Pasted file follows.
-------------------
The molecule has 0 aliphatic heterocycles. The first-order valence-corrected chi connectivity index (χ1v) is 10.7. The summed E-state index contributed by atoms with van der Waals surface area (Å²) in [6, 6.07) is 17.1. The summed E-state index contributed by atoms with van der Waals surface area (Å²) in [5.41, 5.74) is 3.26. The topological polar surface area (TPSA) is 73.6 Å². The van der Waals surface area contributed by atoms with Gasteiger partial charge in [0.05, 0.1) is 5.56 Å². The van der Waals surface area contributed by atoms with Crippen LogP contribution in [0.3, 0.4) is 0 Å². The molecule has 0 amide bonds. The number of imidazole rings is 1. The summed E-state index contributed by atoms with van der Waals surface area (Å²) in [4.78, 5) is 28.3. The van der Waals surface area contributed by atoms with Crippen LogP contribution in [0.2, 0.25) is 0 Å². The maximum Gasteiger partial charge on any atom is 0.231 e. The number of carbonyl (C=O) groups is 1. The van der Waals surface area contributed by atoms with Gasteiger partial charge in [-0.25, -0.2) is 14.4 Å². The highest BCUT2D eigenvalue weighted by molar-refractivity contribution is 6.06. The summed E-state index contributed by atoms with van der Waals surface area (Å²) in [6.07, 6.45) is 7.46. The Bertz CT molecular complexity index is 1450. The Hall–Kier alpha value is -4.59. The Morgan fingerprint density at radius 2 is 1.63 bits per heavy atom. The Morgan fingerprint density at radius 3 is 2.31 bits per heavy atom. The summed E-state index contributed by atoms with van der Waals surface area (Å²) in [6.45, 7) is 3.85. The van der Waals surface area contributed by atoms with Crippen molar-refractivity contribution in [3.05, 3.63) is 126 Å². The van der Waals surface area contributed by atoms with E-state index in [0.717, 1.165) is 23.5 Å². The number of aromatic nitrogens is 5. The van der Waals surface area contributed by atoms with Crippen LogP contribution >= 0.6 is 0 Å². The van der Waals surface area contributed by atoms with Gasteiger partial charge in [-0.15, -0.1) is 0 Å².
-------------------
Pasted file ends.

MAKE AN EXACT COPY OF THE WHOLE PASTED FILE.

The molecule has 0 aliphatic heterocycles. The first-order valence-corrected chi connectivity index (χ1v) is 10.7. The summed E-state index contributed by atoms with van der Waals surface area (Å²) in [6, 6.07) is 17.1. The summed E-state index contributed by atoms with van der Waals surface area (Å²) in [5.41, 5.74) is 3.26. The topological polar surface area (TPSA) is 73.6 Å². The van der Waals surface area contributed by atoms with Gasteiger partial charge in [0.05, 0.1) is 5.56 Å². The van der Waals surface area contributed by atoms with Crippen LogP contribution in [0.3, 0.4) is 0 Å². The molecule has 0 amide bonds. The number of imidazole rings is 1. The summed E-state index contributed by atoms with van der Waals surface area (Å²) in [4.78, 5) is 28.3. The van der Waals surface area contributed by atoms with Crippen LogP contribution in [0.2, 0.25) is 0 Å². The maximum Gasteiger partial charge on any atom is 0.231 e. The number of carbonyl (C=O) groups is 1. The van der Waals surface area contributed by atoms with Gasteiger partial charge in [-0.25, -0.2) is 14.4 Å². The highest BCUT2D eigenvalue weighted by molar-refractivity contribution is 6.06. The summed E-state index contributed by atoms with van der Waals surface area (Å²) in [6.07, 6.45) is 7.46. The Bertz CT molecular complexity index is 1450. The Hall–Kier alpha value is -4.59. The Morgan fingerprint density at radius 2 is 1.63 bits per heavy atom. The Morgan fingerprint density at radius 3 is 2.31 bits per heavy atom. The summed E-state index contributed by atoms with van der Waals surface area (Å²) in [6.45, 7) is 3.85. The van der Waals surface area contributed by atoms with Crippen molar-refractivity contribution in [3.05, 3.63) is 126 Å². The van der Waals surface area contributed by atoms with E-state index in [0.717, 1.165) is 23.5 Å². The number of aromatic nitrogens is 5. The van der Waals surface area contributed by atoms with Crippen LogP contribution >= 0.6 is 0 Å². The van der Waals surface area contributed by atoms with Gasteiger partial charge in [-0.15, -0.1) is 0 Å².